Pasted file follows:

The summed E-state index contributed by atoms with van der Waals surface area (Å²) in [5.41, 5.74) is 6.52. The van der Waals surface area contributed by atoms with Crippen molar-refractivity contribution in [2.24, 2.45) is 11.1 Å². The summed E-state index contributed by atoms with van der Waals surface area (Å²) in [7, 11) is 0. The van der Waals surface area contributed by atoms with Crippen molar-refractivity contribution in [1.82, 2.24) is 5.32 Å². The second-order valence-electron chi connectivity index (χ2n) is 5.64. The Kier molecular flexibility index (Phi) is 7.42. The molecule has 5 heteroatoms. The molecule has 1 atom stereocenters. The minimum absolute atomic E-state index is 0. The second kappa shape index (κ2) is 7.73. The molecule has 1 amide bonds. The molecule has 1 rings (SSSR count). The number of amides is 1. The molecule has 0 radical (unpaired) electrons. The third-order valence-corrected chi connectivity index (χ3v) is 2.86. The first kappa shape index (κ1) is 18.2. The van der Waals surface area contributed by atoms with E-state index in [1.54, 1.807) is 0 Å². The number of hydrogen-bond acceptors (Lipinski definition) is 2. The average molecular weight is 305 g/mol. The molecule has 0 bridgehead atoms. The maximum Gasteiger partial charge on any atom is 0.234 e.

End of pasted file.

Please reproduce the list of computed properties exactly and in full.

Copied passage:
The summed E-state index contributed by atoms with van der Waals surface area (Å²) in [5.41, 5.74) is 6.52. The van der Waals surface area contributed by atoms with Crippen molar-refractivity contribution in [2.24, 2.45) is 11.1 Å². The summed E-state index contributed by atoms with van der Waals surface area (Å²) in [7, 11) is 0. The van der Waals surface area contributed by atoms with Crippen molar-refractivity contribution in [1.82, 2.24) is 5.32 Å². The second-order valence-electron chi connectivity index (χ2n) is 5.64. The Kier molecular flexibility index (Phi) is 7.42. The molecule has 5 heteroatoms. The molecule has 1 atom stereocenters. The minimum absolute atomic E-state index is 0. The second kappa shape index (κ2) is 7.73. The molecule has 1 amide bonds. The molecule has 1 rings (SSSR count). The number of amides is 1. The molecule has 0 radical (unpaired) electrons. The third-order valence-corrected chi connectivity index (χ3v) is 2.86. The first kappa shape index (κ1) is 18.2. The van der Waals surface area contributed by atoms with E-state index in [1.54, 1.807) is 0 Å². The number of hydrogen-bond acceptors (Lipinski definition) is 2. The average molecular weight is 305 g/mol. The molecule has 0 bridgehead atoms. The maximum Gasteiger partial charge on any atom is 0.234 e.